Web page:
Simple error handling primitives that work well with structured logging
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README.md

errors GoDoc License Build Status Coverage Status GoReportCard

Package errors provides simple error handling primitives that work well with structured logging.

Acknowledgement

This package is inspired by the excellent github.com/pkg/errors package. A significant amount of code and documentation in this package has been adapted from that source.

A key difference between this package and github.com/pkg/errors is that this package has been designed to suit programs that make use of structured logging. Some of the ideas in this package were proposed for package github.com/pkg/errors, but after a reasonable amount of consideration, were ultimately not included in that package.

If you are not using structured logging in your application and have no intention of doing so, you will probably be better off using the github.com/pkg/errors package in preference to this one.

Background

The traditional error handling idiom in Go is roughly akin to

if err != nil {
        return err
}

which applied recursively up the call stack results in error reports without context or debugging information. The errors package allows programmers to add context to the failure path in their code in a way that does not destroy the original value of the error.

Creating errors

The errors package provides three operations which combine to form a simple yet powerful system for enhancing the value of returned errors:

Operation Description
New create a new error
Wrap wrap an existing error with an optional message
With attach key/value pairs to an error

New — create a new error

The New function is used to create an error. This function is compatible with the Go standard library errors package:

err := errors.New("emit macho dwarf: elf header corrupted")

Wrap — add a message to an error

The Wrap function returns an error that adds a message to the original error. This additional message can be useful for putting the original error in context. For example:

err := errors.New("permission denied")
fmt.Println(err)

err = errors.Wrap(err, "cannot list directory contents")
fmt.Println(err)

// Output:
// permission denied
// cannot list directory contents: permission denied

With — add key/value pairs to an error

The With function accepts a variadic list of alternating key/value pairs, and returns an error context that can be used to create a new error or wrap an existing error.

// create new error
err = errors.With("file", "testrun", "line", 101).New("file locked")
fmt.Println(err)

// wrap existing error
err = errors.With("attempt", 3).Wrap(err, "retry failed")
fmt.Println(err)

// Output:
// file locked file=testrun line=101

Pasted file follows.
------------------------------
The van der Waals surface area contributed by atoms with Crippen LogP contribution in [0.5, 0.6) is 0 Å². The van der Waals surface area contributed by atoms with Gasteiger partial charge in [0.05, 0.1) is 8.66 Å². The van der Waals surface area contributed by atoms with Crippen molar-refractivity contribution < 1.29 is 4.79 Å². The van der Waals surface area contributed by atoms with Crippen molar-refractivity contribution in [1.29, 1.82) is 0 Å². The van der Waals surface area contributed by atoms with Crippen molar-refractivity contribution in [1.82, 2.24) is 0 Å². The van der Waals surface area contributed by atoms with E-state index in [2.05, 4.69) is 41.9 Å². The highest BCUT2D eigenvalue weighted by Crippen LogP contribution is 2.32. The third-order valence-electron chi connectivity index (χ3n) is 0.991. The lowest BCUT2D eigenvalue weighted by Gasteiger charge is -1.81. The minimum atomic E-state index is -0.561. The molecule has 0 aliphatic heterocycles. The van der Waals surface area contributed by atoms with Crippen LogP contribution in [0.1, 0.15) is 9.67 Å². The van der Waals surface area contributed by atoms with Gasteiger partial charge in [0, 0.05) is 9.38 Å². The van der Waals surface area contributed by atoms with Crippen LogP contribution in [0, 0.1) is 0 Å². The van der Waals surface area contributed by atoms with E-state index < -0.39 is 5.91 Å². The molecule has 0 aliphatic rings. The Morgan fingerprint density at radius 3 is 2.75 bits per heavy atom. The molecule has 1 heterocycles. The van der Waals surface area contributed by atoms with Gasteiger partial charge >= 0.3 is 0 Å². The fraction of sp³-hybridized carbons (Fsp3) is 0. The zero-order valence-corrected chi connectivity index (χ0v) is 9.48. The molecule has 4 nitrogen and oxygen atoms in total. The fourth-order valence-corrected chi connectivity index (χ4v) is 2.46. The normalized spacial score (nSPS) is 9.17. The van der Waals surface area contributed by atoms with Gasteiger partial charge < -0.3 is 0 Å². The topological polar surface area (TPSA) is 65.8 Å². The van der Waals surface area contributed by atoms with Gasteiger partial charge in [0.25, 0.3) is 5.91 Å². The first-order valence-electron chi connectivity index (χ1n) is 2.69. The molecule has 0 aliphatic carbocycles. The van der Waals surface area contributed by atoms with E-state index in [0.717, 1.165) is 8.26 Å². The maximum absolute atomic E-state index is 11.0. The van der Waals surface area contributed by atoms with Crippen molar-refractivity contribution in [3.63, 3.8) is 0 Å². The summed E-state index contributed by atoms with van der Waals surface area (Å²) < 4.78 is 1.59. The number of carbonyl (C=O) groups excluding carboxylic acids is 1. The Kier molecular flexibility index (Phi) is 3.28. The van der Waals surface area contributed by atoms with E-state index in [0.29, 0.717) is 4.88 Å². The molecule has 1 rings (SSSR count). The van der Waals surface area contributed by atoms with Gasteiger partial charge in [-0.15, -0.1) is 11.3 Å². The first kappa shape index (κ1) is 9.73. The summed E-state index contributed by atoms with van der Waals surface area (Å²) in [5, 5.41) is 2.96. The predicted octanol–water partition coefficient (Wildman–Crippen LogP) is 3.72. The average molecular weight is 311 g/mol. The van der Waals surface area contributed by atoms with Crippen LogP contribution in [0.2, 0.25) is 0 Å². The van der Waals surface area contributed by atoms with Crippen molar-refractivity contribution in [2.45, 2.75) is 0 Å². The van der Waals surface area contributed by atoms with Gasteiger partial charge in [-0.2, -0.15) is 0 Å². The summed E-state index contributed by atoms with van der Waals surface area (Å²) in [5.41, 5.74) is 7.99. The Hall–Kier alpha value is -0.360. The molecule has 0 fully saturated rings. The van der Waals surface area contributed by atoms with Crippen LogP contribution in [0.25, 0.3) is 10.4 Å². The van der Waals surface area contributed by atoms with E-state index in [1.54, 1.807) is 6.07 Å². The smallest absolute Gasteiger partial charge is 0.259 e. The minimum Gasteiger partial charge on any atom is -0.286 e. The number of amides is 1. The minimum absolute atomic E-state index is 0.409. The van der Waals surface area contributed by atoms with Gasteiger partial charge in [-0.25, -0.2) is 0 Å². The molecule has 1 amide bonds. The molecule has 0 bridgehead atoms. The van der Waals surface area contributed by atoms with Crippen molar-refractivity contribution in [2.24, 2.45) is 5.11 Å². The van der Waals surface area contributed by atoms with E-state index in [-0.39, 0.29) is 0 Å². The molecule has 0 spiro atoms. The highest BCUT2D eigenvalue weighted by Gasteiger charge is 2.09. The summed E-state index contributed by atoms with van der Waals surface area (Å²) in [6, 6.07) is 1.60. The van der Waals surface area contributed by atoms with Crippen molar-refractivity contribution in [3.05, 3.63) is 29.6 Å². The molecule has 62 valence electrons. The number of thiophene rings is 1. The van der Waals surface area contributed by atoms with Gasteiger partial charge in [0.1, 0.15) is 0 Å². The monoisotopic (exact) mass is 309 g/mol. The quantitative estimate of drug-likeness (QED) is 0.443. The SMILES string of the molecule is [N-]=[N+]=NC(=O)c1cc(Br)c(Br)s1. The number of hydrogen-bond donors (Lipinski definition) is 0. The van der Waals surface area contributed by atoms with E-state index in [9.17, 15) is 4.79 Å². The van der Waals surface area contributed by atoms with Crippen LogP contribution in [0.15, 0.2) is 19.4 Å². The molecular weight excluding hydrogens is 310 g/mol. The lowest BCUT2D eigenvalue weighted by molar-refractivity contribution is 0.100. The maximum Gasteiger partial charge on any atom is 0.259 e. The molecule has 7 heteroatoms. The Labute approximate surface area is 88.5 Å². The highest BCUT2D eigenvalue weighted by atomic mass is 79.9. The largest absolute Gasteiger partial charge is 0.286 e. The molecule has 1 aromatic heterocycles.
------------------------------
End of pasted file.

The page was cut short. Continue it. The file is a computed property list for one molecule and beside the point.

// retry failed attempt=3: file locked file=testrun line=101

One useful pattern is to create an error context that is used for an entire function scope:

func doSomethingWith(file string, line int) error {
	// set error context
	errors := errors.With("file", file, "line", line)
	
	if number <= 0 {
		// file and line will be attached to the error
		return errors.New("invalid number")
	}
	
	// ... later ...
	
	if err := doOneThing(); err != nil {
		// file and line will be attached to the error
		return errors.Wrap(err, "cannot do one thing")
	}
	
	// ... and so on until ...
	
	return nil
}

The errors returned by New and Wrap provide a With method that enables a fluent-style of error handling:

// create new error
err = errors.New("file locked").With(
    "file", "testrun", 
	"line", 101,
)
fmt.Println(err)

// wrap existing error
err = errors.Wrap(err, "retry failed").With("attempt", 3)
fmt.Println(err)

// Output:
// file locked file=testrun line=101
// retry failed attempt=3: file locked file=testrun line=101

(Dave Cheney has written up some good reasons to avoid a fluent API. Experience will show if this presents a problem, but to date it has felt like it leads to simpler, more readable code).

Retrieving the cause of an error

Using errors.Wrap constructs a stack of errors, adding context to the preceding error. Depending on the nature of the error it may be necessary to reverse the operation of errors.Wrap to retrieve the original error for inspection. Any error value which implements this interface can be inspected by errors.Cause.

type causer interface {
        Cause() error
}

errors.Cause will recursively retrieve the topmost error which does not implement causer, which is assumed to be the original cause. For example:

switch err := errors.Cause(err).(type) {
case *MyError:
    // handle specifically
default:
    // unknown error
}

Retrieving key value pairs for structured logging

Errors created by errors.Wrap and errors.New implement the following interface.

type keyvalser interface {
	Keyvals() []interface{}
}

The Keyvals method returns an array of alternating keys and values. The first key will always be "msg" and its value will be a string containing the message associated with the wrapped error.

Example using go-kit logging:

// logError logs details of an error to a structured error log.
func logError(logger log.Logger, err error) {
	// start with timestamp and error level
	keyvals := []interface{}{
		"ts",    time.Now().Format(time.RFC3339Nano),
		"level", "error",
	}

	type keyvalser interface {
		Keyvals() []interface{}
	}
	if kv, ok := err.(keyvalser); ok {
		// error contains structured information, first key/value
		// pair will be "msg".
		keyvals = append(keyvals, kv.Keyvals()...)
	} else {
		// error does not contain structured information, use the
		// Error() string as the message.
		keyvals = append(keyvals, "msg", err.Error())
	}
	logger.Log(keyvals...)
}

GOOD ADVICE: Do not use the Keyvals method on an error to retrieve the individual key/value pairs associated with an error for processing by the calling program.

Read the package documentation for more information.

Licence

MIT